In both the Hunger Games prequel The Ballad of Songbirds and Snakes as well as The Hunger Games sequel Catching Fire, there is a mutated bird that plays a pivotal role in each plot called a jabberjay. While these creatures may seem like a singular issue in both projects, they’re actually vital to both stories, and the history of the bird and its impact is fascinating. So, let’s connect these dots and do a deep dive into these talking birds and their impact on The Hunger Games.
What Is A Jabberjay?
In short, a jabberjay is a mutation created by the Capital during the First Rebellion to spy on the rebels. The birds could record conversations without their suspects realizing it. However, once citizens became privy to what the birds were doing, and began sending the Capital false information, they gave up on them.
Then, they were left to die out. The male jabberjays went on to mate with female mockingbirds to create the franchise’s signature bird, the Mockingjay, per The Hunger Games via NYT.
Throughout both The Ballad of Songbirds and Snakes and the Hunger Games trilogy, the jabberjay plays an essential role in the story at one point or another – much like the Mockingjay – so, let’s break down the creatures’ impact on the franchise.
How The Jabberjays Are Used In The Ballad Of Songbirds And Snakes
In The Ballad of Songbirds and Snakes, both in the novel and the book-to-screen adaptation of Suzanne Collins’ prequel, a jabberjay is defined as a “failed experiment.” In Chapter 8 of the book, Snow explains this, noting:
Considering these birds “failed” the experiment, when Coriolanus Snow is sent to District 12 as punishment for cheating in The Hunger Games, he and the other Peacekeepers are tasked with capturing and returning the jabberjays to the Capital.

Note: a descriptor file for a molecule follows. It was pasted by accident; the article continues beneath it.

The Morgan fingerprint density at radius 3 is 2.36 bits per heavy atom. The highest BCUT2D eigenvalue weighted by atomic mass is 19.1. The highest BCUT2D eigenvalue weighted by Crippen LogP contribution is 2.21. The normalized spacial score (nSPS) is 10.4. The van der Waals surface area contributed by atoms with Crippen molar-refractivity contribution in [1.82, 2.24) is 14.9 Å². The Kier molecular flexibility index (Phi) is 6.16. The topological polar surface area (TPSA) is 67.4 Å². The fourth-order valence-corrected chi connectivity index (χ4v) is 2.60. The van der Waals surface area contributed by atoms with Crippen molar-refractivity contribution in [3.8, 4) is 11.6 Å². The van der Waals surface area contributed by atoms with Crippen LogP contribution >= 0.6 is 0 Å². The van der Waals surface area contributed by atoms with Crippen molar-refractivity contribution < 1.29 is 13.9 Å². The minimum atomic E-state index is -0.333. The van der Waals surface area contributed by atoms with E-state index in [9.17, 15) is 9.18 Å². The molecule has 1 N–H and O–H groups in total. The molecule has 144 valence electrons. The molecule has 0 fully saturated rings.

However, the future president of Panem uses the birds for its intended purpose to betray Sejanus and clue Dr. Gaul into the escape his friend and other members of District 12 were planning.
At the end of The Ballad of Songbirds and Snakes, the evil doctor tells Snow she received his message. Then, when Sejanus is hung for his actions, you can hear his screams as the jabberjays and Mockingjays in the trees mimic the horrific noise. And this leads me directly to how the mutated birds are used in The Hunger Games trilogy.
How Jabberjays Are Used In The Hunger Games Trilogy
While jabberjays are mentioned in The Hunger Games, they are a pivotal challenge in Catching Fire as they are used as a mode of torture rather than intel collection.
During the third Quarter Quell – the 75th Hunger Games – the birds are used as part of the clock to drive the tributes crazy in one of the 12 sections. Finnick and Katniss both get stuck in this sector, and they are led to believe that their loved ones are being tortured because the birds are mimicking Annie’s, Prim’s and more screams.
It’s absolutely brutal how the birds are used in Catching Fire, and the creatures’ connections to Snow through Songbirds and Snakes makes it even worse. However, the deep lore surrounding the creatures is one of the reasons why The Hunger Games is even better now.
To see how these fascinating birds impact both Katniss’ and Snow’s stories, you can see The Ballad of Songbirds and Snakes, which just premiered on the 2023 movie schedule, in theaters, and you can stream all four Hunger Games movies with a Peacock subscription.